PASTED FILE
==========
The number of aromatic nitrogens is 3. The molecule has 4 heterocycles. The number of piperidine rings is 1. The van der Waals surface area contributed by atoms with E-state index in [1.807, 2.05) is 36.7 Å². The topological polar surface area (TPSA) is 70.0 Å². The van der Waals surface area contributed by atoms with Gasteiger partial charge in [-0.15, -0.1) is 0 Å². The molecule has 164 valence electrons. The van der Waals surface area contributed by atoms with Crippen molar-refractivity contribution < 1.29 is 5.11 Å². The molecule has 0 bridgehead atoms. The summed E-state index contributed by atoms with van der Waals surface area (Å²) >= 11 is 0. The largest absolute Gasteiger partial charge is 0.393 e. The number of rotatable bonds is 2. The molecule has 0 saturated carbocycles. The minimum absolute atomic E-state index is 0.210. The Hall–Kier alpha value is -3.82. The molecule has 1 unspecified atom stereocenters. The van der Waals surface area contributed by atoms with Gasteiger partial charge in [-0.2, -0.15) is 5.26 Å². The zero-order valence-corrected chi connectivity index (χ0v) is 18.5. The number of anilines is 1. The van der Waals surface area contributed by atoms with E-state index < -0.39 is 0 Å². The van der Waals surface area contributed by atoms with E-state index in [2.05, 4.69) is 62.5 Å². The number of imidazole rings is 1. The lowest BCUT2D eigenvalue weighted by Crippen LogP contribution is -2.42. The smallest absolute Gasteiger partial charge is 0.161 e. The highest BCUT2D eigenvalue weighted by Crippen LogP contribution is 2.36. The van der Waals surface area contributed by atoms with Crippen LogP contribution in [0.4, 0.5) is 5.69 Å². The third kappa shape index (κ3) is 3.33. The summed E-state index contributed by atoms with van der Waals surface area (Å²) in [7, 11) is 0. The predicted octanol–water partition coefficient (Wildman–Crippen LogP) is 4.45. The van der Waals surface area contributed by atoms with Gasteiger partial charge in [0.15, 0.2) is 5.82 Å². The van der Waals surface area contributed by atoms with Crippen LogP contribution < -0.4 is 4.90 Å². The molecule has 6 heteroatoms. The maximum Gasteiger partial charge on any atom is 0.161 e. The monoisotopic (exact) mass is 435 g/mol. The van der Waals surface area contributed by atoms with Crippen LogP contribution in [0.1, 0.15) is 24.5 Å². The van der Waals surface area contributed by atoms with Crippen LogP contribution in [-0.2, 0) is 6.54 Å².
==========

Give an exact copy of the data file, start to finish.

The number of aromatic nitrogens is 3. The molecule has 4 heterocycles. The number of piperidine rings is 1. The van der Waals surface area contributed by atoms with E-state index in [1.807, 2.05) is 36.7 Å². The topological polar surface area (TPSA) is 70.0 Å². The van der Waals surface area contributed by atoms with Gasteiger partial charge in [-0.15, -0.1) is 0 Å². The molecule has 164 valence electrons. The van der Waals surface area contributed by atoms with Crippen molar-refractivity contribution < 1.29 is 5.11 Å². The molecule has 0 bridgehead atoms. The summed E-state index contributed by atoms with van der Waals surface area (Å²) >= 11 is 0. The largest absolute Gasteiger partial charge is 0.393 e. The number of rotatable bonds is 2. The molecule has 0 saturated carbocycles. The minimum absolute atomic E-state index is 0.210. The Hall–Kier alpha value is -3.82. The molecule has 1 unspecified atom stereocenters. The van der Waals surface area contributed by atoms with Gasteiger partial charge in [-0.2, -0.15) is 5.26 Å². The zero-order valence-corrected chi connectivity index (χ0v) is 18.5. The number of anilines is 1. The van der Waals surface area contributed by atoms with E-state index < -0.39 is 0 Å². The van der Waals surface area contributed by atoms with E-state index in [2.05, 4.69) is 62.5 Å². The number of imidazole rings is 1. The lowest BCUT2D eigenvalue weighted by Crippen LogP contribution is -2.42. The smallest absolute Gasteiger partial charge is 0.161 e. The highest BCUT2D eigenvalue weighted by Crippen LogP contribution is 2.36. The van der Waals surface area contributed by atoms with Crippen LogP contribution in [0.4, 0.5) is 5.69 Å². The third kappa shape index (κ3) is 3.33. The summed E-state index contributed by atoms with van der Waals surface area (Å²) in [7, 11) is 0. The predicted octanol–water partition coefficient (Wildman–Crippen LogP) is 4.45. The van der Waals surface area contributed by atoms with Gasteiger partial charge in [0.15, 0.2) is 5.82 Å². The van der Waals surface area contributed by atoms with Crippen LogP contribution < -0.4 is 4.90 Å². The molecule has 6 heteroatoms. The maximum Gasteiger partial charge on any atom is 0.161 e. The monoisotopic (exact) mass is 435 g/mol. The van der Waals surface area contributed by atoms with Crippen LogP contribution in [0.1, 0.15) is 24.5 Å². The van der Waals surface area contributed by atoms with Crippen LogP contribution in [-0.2, 0) is 6.54 Å².